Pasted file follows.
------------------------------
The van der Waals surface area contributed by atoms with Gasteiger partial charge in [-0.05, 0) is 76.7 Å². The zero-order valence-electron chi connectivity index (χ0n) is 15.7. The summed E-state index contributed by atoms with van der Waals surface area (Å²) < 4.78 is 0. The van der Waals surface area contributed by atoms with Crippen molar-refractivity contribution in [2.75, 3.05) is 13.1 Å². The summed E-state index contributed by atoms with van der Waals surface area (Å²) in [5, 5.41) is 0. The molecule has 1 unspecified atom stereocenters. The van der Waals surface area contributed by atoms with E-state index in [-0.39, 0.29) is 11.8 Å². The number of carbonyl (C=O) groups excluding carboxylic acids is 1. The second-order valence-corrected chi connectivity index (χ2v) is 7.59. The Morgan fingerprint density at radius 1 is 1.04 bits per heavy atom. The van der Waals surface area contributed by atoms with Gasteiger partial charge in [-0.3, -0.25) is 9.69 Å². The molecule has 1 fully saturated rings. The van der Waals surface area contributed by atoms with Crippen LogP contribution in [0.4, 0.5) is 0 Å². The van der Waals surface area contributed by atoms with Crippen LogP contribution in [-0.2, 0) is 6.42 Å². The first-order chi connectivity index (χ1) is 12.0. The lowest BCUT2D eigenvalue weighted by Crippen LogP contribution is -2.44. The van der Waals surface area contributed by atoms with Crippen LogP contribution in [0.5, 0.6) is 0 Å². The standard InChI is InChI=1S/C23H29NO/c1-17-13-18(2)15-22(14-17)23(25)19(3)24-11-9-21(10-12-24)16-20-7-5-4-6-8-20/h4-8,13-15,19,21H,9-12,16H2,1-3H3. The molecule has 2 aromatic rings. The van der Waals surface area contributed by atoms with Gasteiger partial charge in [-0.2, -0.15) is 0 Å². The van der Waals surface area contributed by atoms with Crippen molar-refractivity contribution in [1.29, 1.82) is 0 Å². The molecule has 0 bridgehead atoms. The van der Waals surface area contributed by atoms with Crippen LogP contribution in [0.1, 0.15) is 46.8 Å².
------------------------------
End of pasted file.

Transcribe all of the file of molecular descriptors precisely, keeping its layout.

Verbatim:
The van der Waals surface area contributed by atoms with Gasteiger partial charge in [-0.05, 0) is 76.7 Å². The zero-order valence-electron chi connectivity index (χ0n) is 15.7. The summed E-state index contributed by atoms with van der Waals surface area (Å²) < 4.78 is 0. The van der Waals surface area contributed by atoms with Crippen molar-refractivity contribution in [2.75, 3.05) is 13.1 Å². The summed E-state index contributed by atoms with van der Waals surface area (Å²) in [5, 5.41) is 0. The molecule has 1 unspecified atom stereocenters. The van der Waals surface area contributed by atoms with E-state index in [-0.39, 0.29) is 11.8 Å². The number of carbonyl (C=O) groups excluding carboxylic acids is 1. The second-order valence-corrected chi connectivity index (χ2v) is 7.59. The Morgan fingerprint density at radius 1 is 1.04 bits per heavy atom. The van der Waals surface area contributed by atoms with Gasteiger partial charge in [-0.3, -0.25) is 9.69 Å². The molecule has 1 fully saturated rings. The van der Waals surface area contributed by atoms with Crippen LogP contribution in [0.4, 0.5) is 0 Å². The van der Waals surface area contributed by atoms with Crippen LogP contribution in [-0.2, 0) is 6.42 Å². The first-order chi connectivity index (χ1) is 12.0. The lowest BCUT2D eigenvalue weighted by Crippen LogP contribution is -2.44. The van der Waals surface area contributed by atoms with Crippen LogP contribution in [0.5, 0.6) is 0 Å². The standard InChI is InChI=1S/C23H29NO/c1-17-13-18(2)15-22(14-17)23(25)19(3)24-11-9-21(10-12-24)16-20-7-5-4-6-8-20/h4-8,13-15,19,21H,9-12,16H2,1-3H3. The molecule has 2 aromatic rings. The van der Waals surface area contributed by atoms with Gasteiger partial charge in [-0.2, -0.15) is 0 Å². The van der Waals surface area contributed by atoms with Crippen molar-refractivity contribution in [1.29, 1.82) is 0 Å². The molecule has 0 bridgehead atoms. The van der Waals surface area contributed by atoms with Crippen LogP contribution in [0.1, 0.15) is 46.8 Å².